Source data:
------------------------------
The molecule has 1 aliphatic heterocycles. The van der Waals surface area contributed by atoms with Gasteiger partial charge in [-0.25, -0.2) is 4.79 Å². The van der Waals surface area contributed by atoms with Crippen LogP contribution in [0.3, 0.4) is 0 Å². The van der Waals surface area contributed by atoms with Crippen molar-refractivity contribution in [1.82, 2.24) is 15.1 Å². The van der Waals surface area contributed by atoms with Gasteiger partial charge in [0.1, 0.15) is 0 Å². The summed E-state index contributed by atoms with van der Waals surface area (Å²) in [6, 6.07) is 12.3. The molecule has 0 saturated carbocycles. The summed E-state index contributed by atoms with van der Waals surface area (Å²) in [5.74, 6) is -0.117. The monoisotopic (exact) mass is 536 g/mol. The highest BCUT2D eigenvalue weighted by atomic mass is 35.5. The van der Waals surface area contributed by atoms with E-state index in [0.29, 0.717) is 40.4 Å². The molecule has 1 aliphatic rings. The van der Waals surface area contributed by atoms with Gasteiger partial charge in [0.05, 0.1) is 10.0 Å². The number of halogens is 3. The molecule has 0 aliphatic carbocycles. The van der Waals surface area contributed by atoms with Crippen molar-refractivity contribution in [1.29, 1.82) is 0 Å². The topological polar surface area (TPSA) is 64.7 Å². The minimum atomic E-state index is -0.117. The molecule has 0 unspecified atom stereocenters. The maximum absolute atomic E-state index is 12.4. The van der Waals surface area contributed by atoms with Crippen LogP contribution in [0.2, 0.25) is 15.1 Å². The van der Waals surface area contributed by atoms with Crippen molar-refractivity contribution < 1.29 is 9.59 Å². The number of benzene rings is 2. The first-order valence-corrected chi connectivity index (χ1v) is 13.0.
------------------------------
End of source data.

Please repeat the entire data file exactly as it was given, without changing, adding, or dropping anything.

The molecule has 1 aliphatic heterocycles. The van der Waals surface area contributed by atoms with Gasteiger partial charge in [-0.25, -0.2) is 4.79 Å². The van der Waals surface area contributed by atoms with Crippen LogP contribution in [0.3, 0.4) is 0 Å². The van der Waals surface area contributed by atoms with Crippen molar-refractivity contribution in [1.82, 2.24) is 15.1 Å². The van der Waals surface area contributed by atoms with Gasteiger partial charge in [0.1, 0.15) is 0 Å². The summed E-state index contributed by atoms with van der Waals surface area (Å²) in [6, 6.07) is 12.3. The molecule has 0 saturated carbocycles. The summed E-state index contributed by atoms with van der Waals surface area (Å²) in [5.74, 6) is -0.117. The monoisotopic (exact) mass is 536 g/mol. The highest BCUT2D eigenvalue weighted by atomic mass is 35.5. The van der Waals surface area contributed by atoms with E-state index in [0.29, 0.717) is 40.4 Å². The molecule has 1 aliphatic rings. The van der Waals surface area contributed by atoms with Gasteiger partial charge in [0.05, 0.1) is 10.0 Å². The number of halogens is 3. The molecule has 0 aliphatic carbocycles. The van der Waals surface area contributed by atoms with Crippen molar-refractivity contribution in [1.29, 1.82) is 0 Å². The topological polar surface area (TPSA) is 64.7 Å². The minimum atomic E-state index is -0.117. The molecule has 0 unspecified atom stereocenters. The maximum absolute atomic E-state index is 12.4. The van der Waals surface area contributed by atoms with Crippen LogP contribution in [0.2, 0.25) is 15.1 Å². The van der Waals surface area contributed by atoms with Crippen molar-refractivity contribution < 1.29 is 9.59 Å². The number of benzene rings is 2. The first-order valence-corrected chi connectivity index (χ1v) is 13.0.